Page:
Quick story before I launch into King Me and The New Black: There is a poet/quilter/librarian/researcher/historian by the name of Dr. L. Teresa Church who I came to know through the Carolina African American Writers Collective. We met back in 2004 when I started going to the CAAWC, introduced to it as I was by the founder, Lenard D. Moore, another Cave Canem fellow. I was active on the CC listserv back then, and I was moving to NC for a doc program in education. I reached out to Lenard and he invited me to the first meeting in the fall. Isolated as I was, I made sure to go. That’s how I found the nurturing community of CAAWC and came to be inspired by Teresa. My use of the hyphenated word comes from her. She was and is always making up new language, which continues to inspire me, hence, “wonder-magic”.
Shockley and Reeves be on that Badness Break, wonder-magic, out-of-this-world-into-next, shatter-sense work. Afronauts, cosmos-gliders, earth-movers, poets. And I am purposefully using the “be” of African American Vernacular English (AAVE) to emphasize that their work is not temporary, rather an expression of the continuous evolution, innovation, excellence within the essential core of their work.
In each book, I want to talk about closeness of the lyric within one poem.
In King Me, overlaps the familial and the natural landscape within the poem, “Lyric”. There, too, he invokes biblical story and revelation, using image of an apple tree laden with fruit to conjure Eden. When he writes, “There will be choking – half-eaten apples / lodged in the pink throats of the geese. / A few dead Adams the litter the yard. Mother /”, he invokes the paradisiac and the maternal even within the violence of choking knowledge. In this poem, the speaker also explores the teaching of how to nurture a sister who struggles with mental health issues, how that speaker is guided in witnessing the stretch of “a girl across a bed like a white sheet” with all is parallels to death, pallor, and powerlessness to the cultivation of a knowledge of how to care for someone who cannot stand alone. Here in this poem, there is also the sense of the importance of time, measured through relationship to Jesus: Christmas as birth and then by Easter that there might be a revelation or rebirth that happens in the sister. Time; body; revelation; the landscape of mind, nature, the body.
I am interested in how within a very short poem of around 20 lines so much occurs, how Reeves does such deft work in the multiplicity in the layering. How might this play out in my own work? One of the characters within this work that I am writing suffers from the shifting of reality facilitated by her therapist. She suffers from gaslighting, carefully manipulated by a sociopath with the right credentials, to believe that reality is something entirely different and that, only by his guidance, can she be truly free. I am interested in exploring this revelation in relationship to perception of desert. In one view, it can be seen as a space of sparsity and death; in another, it can be as teeming with life as a rainforest.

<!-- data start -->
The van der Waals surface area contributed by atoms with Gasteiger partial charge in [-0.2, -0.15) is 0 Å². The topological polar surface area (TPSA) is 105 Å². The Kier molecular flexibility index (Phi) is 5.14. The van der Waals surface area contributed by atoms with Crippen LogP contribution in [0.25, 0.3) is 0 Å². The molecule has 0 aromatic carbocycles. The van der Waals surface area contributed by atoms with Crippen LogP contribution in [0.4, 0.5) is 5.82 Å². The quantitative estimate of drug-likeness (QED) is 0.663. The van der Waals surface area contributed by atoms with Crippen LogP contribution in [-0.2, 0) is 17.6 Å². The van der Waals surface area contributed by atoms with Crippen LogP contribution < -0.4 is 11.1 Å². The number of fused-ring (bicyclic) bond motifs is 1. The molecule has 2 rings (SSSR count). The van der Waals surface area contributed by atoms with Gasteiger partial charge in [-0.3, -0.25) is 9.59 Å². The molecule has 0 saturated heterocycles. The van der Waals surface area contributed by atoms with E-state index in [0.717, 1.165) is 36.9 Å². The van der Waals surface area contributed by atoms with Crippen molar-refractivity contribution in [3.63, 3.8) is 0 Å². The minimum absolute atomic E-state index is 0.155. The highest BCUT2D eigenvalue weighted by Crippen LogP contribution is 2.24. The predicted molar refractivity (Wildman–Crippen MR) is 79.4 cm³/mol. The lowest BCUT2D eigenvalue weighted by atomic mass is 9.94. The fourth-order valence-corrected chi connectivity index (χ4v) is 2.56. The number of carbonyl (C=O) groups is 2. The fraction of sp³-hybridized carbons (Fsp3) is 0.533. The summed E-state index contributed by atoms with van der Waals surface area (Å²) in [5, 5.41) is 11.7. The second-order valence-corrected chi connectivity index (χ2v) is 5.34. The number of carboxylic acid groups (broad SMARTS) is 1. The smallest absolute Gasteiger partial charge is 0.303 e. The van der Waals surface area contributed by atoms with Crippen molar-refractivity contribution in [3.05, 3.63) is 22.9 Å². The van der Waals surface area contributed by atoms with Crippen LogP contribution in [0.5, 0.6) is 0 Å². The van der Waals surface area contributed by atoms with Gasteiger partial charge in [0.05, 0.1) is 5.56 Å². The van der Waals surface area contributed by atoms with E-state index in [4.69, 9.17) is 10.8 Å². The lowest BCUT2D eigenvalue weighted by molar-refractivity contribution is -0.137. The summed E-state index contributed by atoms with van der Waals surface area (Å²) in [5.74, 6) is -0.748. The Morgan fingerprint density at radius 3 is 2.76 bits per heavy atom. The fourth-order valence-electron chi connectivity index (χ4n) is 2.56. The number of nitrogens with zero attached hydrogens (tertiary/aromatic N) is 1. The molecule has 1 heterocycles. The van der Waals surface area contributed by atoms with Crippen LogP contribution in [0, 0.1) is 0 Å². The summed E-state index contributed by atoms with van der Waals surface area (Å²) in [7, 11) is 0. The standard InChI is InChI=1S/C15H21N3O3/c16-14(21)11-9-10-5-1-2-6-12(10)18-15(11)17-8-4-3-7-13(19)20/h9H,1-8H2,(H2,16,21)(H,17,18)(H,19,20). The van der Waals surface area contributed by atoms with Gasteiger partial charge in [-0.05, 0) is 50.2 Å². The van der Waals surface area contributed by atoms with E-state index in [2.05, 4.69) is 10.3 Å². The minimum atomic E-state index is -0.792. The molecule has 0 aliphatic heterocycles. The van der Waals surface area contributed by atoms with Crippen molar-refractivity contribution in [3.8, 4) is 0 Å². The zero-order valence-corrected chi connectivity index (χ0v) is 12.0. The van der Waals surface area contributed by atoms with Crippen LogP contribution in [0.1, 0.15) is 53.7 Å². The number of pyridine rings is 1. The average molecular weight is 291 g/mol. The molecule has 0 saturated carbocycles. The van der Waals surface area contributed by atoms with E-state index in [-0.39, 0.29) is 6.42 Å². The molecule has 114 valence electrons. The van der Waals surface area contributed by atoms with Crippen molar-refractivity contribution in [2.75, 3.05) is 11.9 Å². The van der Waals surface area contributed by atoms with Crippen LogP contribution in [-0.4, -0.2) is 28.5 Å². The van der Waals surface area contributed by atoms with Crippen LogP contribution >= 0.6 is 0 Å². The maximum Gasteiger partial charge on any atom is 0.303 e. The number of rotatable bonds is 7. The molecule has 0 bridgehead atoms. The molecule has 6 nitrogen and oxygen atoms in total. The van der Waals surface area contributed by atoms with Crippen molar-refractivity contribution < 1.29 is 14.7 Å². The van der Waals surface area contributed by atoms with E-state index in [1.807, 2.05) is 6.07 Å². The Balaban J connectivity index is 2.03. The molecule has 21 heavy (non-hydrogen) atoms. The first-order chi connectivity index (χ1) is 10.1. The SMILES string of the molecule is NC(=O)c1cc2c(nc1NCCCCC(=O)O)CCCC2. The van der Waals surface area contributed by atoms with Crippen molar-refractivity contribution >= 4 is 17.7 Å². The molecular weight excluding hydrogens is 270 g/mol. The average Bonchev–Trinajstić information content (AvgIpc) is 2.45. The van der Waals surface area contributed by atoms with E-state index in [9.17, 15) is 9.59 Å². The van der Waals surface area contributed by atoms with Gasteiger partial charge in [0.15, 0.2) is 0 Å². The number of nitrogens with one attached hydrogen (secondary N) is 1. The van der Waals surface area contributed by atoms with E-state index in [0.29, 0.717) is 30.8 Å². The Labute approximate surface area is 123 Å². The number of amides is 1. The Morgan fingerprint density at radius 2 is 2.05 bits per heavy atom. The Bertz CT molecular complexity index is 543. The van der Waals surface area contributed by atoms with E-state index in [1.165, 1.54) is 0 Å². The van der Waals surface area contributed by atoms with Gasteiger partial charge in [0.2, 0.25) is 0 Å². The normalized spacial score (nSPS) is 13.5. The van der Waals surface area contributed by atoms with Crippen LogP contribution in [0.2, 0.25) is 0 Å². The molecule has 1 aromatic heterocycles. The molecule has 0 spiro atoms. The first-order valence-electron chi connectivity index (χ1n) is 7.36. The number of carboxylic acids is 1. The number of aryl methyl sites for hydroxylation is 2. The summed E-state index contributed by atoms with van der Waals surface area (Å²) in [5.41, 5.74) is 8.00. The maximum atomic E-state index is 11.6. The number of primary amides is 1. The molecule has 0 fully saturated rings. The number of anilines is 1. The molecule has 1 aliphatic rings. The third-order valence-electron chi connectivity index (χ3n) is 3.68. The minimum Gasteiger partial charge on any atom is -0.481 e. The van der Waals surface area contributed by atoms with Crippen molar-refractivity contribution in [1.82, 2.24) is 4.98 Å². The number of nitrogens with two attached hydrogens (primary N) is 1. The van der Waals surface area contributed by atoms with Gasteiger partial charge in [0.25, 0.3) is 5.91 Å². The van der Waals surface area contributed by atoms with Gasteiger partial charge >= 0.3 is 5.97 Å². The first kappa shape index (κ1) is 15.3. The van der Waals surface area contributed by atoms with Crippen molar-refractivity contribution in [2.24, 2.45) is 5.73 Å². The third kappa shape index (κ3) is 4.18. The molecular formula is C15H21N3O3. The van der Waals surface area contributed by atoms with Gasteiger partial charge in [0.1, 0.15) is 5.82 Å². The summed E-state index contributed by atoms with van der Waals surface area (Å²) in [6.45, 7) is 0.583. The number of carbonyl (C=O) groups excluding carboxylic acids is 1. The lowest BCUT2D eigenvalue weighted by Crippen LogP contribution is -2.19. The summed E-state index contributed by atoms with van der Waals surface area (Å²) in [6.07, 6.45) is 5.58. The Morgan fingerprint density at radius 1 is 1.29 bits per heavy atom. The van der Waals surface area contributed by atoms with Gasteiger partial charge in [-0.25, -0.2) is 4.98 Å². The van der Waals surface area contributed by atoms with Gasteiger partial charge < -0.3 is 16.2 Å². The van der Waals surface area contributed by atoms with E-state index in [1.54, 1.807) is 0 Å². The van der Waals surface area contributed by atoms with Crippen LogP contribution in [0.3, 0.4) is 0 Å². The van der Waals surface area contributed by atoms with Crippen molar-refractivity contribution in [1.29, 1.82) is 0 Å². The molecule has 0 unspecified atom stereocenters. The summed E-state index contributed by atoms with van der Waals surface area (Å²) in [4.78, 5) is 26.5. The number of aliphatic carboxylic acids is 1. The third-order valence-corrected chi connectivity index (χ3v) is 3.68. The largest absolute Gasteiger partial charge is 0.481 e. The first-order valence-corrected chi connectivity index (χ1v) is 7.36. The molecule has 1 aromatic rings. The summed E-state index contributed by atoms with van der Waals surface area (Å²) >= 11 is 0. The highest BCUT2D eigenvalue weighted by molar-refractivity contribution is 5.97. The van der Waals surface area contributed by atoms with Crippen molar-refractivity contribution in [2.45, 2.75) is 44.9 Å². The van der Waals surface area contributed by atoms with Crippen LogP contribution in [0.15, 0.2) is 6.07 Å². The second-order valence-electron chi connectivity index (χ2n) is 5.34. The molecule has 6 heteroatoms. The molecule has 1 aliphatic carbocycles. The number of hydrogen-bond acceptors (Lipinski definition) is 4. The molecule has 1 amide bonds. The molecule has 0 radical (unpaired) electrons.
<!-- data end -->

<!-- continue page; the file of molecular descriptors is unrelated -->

In The New Black, I want to write about “a question of survival”. In a prose poem of 9 lines that uses punctuation and normative syntactical decisions to drive the poem, she uses spaces within the lines to allow for layering. The poem begins with a question: “are we defined by what we can survive or what we cant?” This questions serves as the through line for the poem, connecting the reader to that “we”, the collective human and particularly black experience. While the poem ends with a connection to the historically relevant Tuskegee experiment, it also conjures the greater reality of using black people as subjects for tests, sites of investigation and experimentation and innovation, because the black body is just a body, not attached to conceptions of the human. In this poem, too, the work does not remain bounded by the cultural or corporeal; it unifies with the lyric. In this case, I see this exemplified in the use of the interstitial space as caesura/demarcation of breath within the score of the line. Also, the dehumanization of the body takes place in the association with the natural world, and Shockley confounds in her use of personification to make the limbs’ association with trembling twigs human again. In 9 lines, she complicates, weaving blood threads into the lyric.
This poem weighs on my considerations of the next works to write, particularly around the idea of survival. What does it mean to survive? I’ve been asking that question after reading Maus with students in the first seminar at Saint Mary’s. I wonder how that question might play out, too, with the character around which the plot revolves. What does it mean to survive when surrounded by the ageless?